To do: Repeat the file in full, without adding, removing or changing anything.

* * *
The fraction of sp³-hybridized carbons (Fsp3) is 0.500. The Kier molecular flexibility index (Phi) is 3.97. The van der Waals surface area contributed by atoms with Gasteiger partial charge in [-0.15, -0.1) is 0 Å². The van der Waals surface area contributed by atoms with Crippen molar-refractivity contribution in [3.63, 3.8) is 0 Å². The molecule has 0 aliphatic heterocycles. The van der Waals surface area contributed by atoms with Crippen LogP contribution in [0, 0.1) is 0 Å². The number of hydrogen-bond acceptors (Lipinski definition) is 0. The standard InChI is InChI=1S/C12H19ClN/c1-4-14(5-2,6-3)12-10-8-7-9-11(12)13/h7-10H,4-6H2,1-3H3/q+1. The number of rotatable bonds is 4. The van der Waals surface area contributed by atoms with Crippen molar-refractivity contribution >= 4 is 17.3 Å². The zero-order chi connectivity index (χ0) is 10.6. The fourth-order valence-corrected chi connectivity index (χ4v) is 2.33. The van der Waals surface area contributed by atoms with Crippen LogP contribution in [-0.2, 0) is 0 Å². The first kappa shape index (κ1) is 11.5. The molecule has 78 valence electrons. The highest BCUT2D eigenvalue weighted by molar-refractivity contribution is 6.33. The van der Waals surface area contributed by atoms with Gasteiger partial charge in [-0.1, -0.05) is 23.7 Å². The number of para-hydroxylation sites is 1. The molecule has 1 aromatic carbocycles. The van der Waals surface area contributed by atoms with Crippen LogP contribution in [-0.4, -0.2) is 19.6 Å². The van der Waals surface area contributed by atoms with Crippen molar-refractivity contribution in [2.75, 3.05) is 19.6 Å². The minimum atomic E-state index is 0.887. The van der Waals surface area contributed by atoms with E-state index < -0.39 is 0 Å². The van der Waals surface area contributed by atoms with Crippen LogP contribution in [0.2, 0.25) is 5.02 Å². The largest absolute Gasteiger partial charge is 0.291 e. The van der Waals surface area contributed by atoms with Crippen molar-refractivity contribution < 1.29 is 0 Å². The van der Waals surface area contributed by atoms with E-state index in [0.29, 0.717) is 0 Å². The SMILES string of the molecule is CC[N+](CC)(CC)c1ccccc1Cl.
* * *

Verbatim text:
The fraction of sp³-hybridized carbons (Fsp3) is 0.500. The Kier molecular flexibility index (Phi) is 3.97. The van der Waals surface area contributed by atoms with Gasteiger partial charge in [-0.15, -0.1) is 0 Å². The van der Waals surface area contributed by atoms with Crippen molar-refractivity contribution in [3.63, 3.8) is 0 Å². The molecule has 0 aliphatic heterocycles. The van der Waals surface area contributed by atoms with Crippen LogP contribution in [0, 0.1) is 0 Å². The number of hydrogen-bond acceptors (Lipinski definition) is 0. The standard InChI is InChI=1S/C12H19ClN/c1-4-14(5-2,6-3)12-10-8-7-9-11(12)13/h7-10H,4-6H2,1-3H3/q+1. The number of rotatable bonds is 4. The van der Waals surface area contributed by atoms with Crippen molar-refractivity contribution >= 4 is 17.3 Å². The zero-order chi connectivity index (χ0) is 10.6. The fourth-order valence-corrected chi connectivity index (χ4v) is 2.33. The van der Waals surface area contributed by atoms with Crippen LogP contribution in [-0.2, 0) is 0 Å². The first kappa shape index (κ1) is 11.5. The molecule has 78 valence electrons. The highest BCUT2D eigenvalue weighted by molar-refractivity contribution is 6.33. The van der Waals surface area contributed by atoms with Gasteiger partial charge in [-0.1, -0.05) is 23.7 Å². The number of para-hydroxylation sites is 1. The molecule has 1 aromatic carbocycles. The van der Waals surface area contributed by atoms with Crippen LogP contribution in [-0.4, -0.2) is 19.6 Å². The van der Waals surface area contributed by atoms with Crippen molar-refractivity contribution in [2.75, 3.05) is 19.6 Å². The minimum atomic E-state index is 0.887. The van der Waals surface area contributed by atoms with E-state index < -0.39 is 0 Å². The van der Waals surface area contributed by atoms with Crippen LogP contribution in [0.2, 0.25) is 5.02 Å². The largest absolute Gasteiger partial charge is 0.291 e. The van der Waals surface area contributed by atoms with Crippen molar-refractivity contribution < 1.29 is 0 Å². The van der Waals surface area contributed by atoms with E-state index in [0.29, 0.717) is 0 Å². The SMILES string of the molecule is CC[N+](CC)(CC)c1ccccc1Cl.